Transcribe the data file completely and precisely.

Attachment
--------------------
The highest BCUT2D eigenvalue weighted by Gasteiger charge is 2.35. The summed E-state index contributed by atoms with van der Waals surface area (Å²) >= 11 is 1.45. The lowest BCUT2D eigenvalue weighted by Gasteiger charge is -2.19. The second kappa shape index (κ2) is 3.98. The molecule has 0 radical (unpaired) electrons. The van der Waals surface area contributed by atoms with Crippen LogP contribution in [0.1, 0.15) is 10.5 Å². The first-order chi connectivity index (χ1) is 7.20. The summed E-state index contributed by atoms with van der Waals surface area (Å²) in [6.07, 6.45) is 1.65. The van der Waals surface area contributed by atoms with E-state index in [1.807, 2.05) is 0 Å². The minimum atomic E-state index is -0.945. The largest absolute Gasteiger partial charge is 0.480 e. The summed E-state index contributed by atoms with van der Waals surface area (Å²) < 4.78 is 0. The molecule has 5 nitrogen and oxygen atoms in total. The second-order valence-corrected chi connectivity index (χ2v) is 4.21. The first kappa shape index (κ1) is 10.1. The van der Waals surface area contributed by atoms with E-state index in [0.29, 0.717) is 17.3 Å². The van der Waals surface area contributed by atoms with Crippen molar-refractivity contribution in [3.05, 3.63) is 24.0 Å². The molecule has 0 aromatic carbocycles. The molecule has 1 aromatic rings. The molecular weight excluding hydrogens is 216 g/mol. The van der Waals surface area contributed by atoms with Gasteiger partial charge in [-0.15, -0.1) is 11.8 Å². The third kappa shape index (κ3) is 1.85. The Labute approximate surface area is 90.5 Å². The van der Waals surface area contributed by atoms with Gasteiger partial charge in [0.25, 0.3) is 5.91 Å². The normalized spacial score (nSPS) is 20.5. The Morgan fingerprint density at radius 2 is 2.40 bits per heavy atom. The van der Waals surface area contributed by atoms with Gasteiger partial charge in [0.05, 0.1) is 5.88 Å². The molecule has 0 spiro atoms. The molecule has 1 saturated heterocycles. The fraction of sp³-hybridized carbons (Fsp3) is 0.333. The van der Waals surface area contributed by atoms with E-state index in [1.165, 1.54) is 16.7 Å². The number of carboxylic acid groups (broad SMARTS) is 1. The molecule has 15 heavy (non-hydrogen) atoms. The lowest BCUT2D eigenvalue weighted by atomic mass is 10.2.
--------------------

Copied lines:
The highest BCUT2D eigenvalue weighted by Gasteiger charge is 2.35. The summed E-state index contributed by atoms with van der Waals surface area (Å²) >= 11 is 1.45. The lowest BCUT2D eigenvalue weighted by Gasteiger charge is -2.19. The second kappa shape index (κ2) is 3.98. The molecule has 0 radical (unpaired) electrons. The van der Waals surface area contributed by atoms with Crippen LogP contribution in [0.1, 0.15) is 10.5 Å². The first-order chi connectivity index (χ1) is 7.20. The summed E-state index contributed by atoms with van der Waals surface area (Å²) in [6.07, 6.45) is 1.65. The van der Waals surface area contributed by atoms with E-state index in [1.807, 2.05) is 0 Å². The minimum atomic E-state index is -0.945. The largest absolute Gasteiger partial charge is 0.480 e. The summed E-state index contributed by atoms with van der Waals surface area (Å²) < 4.78 is 0. The molecule has 5 nitrogen and oxygen atoms in total. The second-order valence-corrected chi connectivity index (χ2v) is 4.21. The first kappa shape index (κ1) is 10.1. The van der Waals surface area contributed by atoms with E-state index in [0.29, 0.717) is 17.3 Å². The van der Waals surface area contributed by atoms with Crippen molar-refractivity contribution in [3.05, 3.63) is 24.0 Å². The molecule has 0 aromatic carbocycles. The molecule has 1 aromatic rings. The molecular weight excluding hydrogens is 216 g/mol. The van der Waals surface area contributed by atoms with Gasteiger partial charge in [-0.15, -0.1) is 11.8 Å². The third kappa shape index (κ3) is 1.85. The Labute approximate surface area is 90.5 Å². The van der Waals surface area contributed by atoms with Gasteiger partial charge in [0.25, 0.3) is 5.91 Å². The normalized spacial score (nSPS) is 20.5. The Morgan fingerprint density at radius 2 is 2.40 bits per heavy atom. The van der Waals surface area contributed by atoms with Gasteiger partial charge in [0.05, 0.1) is 5.88 Å². The molecule has 0 spiro atoms. The molecule has 1 saturated heterocycles. The fraction of sp³-hybridized carbons (Fsp3) is 0.333. The van der Waals surface area contributed by atoms with E-state index in [1.165, 1.54) is 16.7 Å². The number of carboxylic acid groups (broad SMARTS) is 1. The molecule has 15 heavy (non-hydrogen) atoms. The lowest BCUT2D eigenvalue weighted by atomic mass is 10.2.